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I began attending worship at a small, rural Lutheran church when I was in junior high. I can still remember sitting down in the pew next to my classmates, the striking stained glass images in the windows and the booming organ in the balcony above. I was catechized in that church and served in it on summers home from university.

In a similar way, I can remember receiving my external call to ministry through one of the campus ministers at our university, and through the pastor of the theologically reformed Bible church where my (soon-to-be) wife Christina and I found a home. I received an education at university, but I received a second education in that church; one marked by the outpouring of the fruit of the Spirit, godly Christian leadership, and perseverance through hardship.

In our own years of hardship, Christina and I were the recipients of deep love and support from a Baptist church where we scraped by while cutting my teeth in ministry and beginning theological education. I remember evenings with men of the church—many who’d followed Christ longer than I’d been alive—playing dartball and eating donuts in musty church basements. I had wonderful mentors who taught me what it looks like to care for the elderly and those in need. I also gained an understanding of the good, the bad, and the ugly of church politics.

My first call was to a Christian Reformed Church in Ames, Iowa, serving the students and faculty of Iowa State University. The memories—of the Memorial Union and taking students for lunch, lectures with leading scholars, and meetings with ministry colleagues and friends—are still fresh in my mind. Our family made friends with people from around the world. I did my first wedding and funeral in that church. My love for the confessions deepened; my appreciation for intergenerational ministry grew; and my passions for multicultural ministry and leadership training took shape.

And now I find myself somewhere I never thought I would be—South Africa!—engaging in the kind of ministry I’ve always wanted to do: pastoring an international church in a university context. Much like me, it is something of an “ecclesiological mosaic” made up of people from a variety of church backgrounds and theological convictions. A common language (English) and a common Lord (Jesus Christ) unite us, even though we come from different nations, cultures, and ethnicities. We are students, pensioners, singles, young families, and widows.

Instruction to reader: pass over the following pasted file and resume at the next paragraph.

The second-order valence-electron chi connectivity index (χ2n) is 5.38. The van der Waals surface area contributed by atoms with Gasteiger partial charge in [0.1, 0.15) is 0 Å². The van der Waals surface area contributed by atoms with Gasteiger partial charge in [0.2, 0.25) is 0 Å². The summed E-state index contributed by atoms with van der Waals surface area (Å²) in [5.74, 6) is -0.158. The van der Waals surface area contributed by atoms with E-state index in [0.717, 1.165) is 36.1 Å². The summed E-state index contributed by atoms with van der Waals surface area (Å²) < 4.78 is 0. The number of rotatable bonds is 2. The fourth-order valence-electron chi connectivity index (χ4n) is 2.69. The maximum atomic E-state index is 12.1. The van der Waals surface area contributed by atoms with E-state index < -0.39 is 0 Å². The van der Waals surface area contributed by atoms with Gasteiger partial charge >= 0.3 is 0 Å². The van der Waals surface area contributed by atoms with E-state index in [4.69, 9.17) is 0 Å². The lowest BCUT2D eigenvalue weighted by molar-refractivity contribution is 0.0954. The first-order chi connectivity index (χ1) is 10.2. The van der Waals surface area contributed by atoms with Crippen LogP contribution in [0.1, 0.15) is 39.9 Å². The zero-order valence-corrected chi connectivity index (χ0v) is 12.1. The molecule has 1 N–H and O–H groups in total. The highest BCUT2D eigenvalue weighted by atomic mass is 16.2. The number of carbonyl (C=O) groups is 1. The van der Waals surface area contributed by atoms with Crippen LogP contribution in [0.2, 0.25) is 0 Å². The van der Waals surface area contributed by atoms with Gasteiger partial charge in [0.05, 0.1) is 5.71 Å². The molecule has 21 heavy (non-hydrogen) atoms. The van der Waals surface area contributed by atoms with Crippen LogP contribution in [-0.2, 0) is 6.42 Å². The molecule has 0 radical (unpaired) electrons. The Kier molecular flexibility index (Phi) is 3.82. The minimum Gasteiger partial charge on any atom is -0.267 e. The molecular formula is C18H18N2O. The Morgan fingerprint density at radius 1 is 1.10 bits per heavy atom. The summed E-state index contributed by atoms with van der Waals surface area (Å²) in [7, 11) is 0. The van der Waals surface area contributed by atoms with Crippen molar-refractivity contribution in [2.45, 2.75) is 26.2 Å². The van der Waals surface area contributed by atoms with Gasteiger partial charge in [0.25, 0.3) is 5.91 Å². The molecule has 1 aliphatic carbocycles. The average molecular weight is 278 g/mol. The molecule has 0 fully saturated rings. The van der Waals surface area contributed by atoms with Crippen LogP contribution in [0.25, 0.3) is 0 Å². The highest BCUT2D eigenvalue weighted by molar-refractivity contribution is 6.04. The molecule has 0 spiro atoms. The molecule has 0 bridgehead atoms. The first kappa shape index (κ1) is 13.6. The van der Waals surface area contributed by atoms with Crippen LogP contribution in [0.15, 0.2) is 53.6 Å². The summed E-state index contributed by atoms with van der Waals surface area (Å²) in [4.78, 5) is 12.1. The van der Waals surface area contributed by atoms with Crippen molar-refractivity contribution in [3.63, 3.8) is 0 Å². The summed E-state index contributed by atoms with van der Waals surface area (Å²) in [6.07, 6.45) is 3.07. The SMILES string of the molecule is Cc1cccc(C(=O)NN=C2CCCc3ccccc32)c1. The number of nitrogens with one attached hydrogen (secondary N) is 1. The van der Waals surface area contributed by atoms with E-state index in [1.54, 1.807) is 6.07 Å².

It would be easy to follow the world, and sadly many churches are dividing along any number of these lines. And yet, just as Paul reminded the church in Corinth, we embrace the fact that though there are many parts, we are one body. This requires sacrifice and humility from everyone; the sacrifice of personal preferences for the good of the church and a humility to relinquish power and embrace the contributions brought by our members’ diverse life experiences, knowledge, and convictions.

This is something that gives me hope for the Church. As the West enters an uncertain future marked by church decline, doctrinal compromise, and rapidly changing cultures, and as we in the majority world wrestle with rampant false teaching, the power of consumerism, and the influence of individualism, I believe ecclesiological mosaics like our little church offer one picture of what the future could hold.

A church marked as much by its confessionally Reformed theology as by its emphasis on community, hospitality, and diversity. One where the worship bears the marks of a covenantal liturgy, yet is infused with the riches offered by brothers and sisters bringing music, songs, and prayers from their own cultures and church traditions. And a church that truly believes she has good news for the world in the person and work of Jesus Christ, seeking to find ways to bring this good news to bear in word and deed in all spheres of life.

In the midst of a new (ideologically) tribalistic age where so many are restless, confused, lonely, and longing for meaning, purpose, and hope, such a church may in a unique and vital way be able to embody the calling to be an embassy of grace—an outpost of the Kingdom—as eloquently articulated in the words of the missiologist J.H. Bavinck in his book, The Impact of Christianity on the Non-Christian World:

The future of human history seemed at this moment darker than ever before. The Church, standing in the midst of this confused world, began to understand that she was called to preach with great power the gospel of Him who alone can bring rest and peace. She began to perceive that she herself would be endangered unless she cast herself without scruples into the midst of the battle and emphatically proclaimed that Jesus Christ alone is the hope for a tired and drifting generation.

But these churches—these ecclesiological mosaics—can be difficult to start and sustain. They are messy and complex. They don’t often lend themselves to the growth modeled by megachurch franchises that pop up (seemingly overnight) by embracing the consumerism and individualism of the day. However, the way in which they can witness to the power of the gospel, the unity of Christ, and a global vision for mission far outweigh the limitations and challenges.

Though I am a dyed-in-the-wool Reformed pastor, over the course of my roughly 20 years as a follower of Christ, I have been enriched by a variety of church experiences and theological traditions. Each of these experiences has contributed to make me the ecclesiological mosaic I am today.

I wonder, what might such churches may have to offer to the Church going forward? For ministry. For mission. And for the glory of God and the joy of all peoples.

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A "mosaic" of my church experiences

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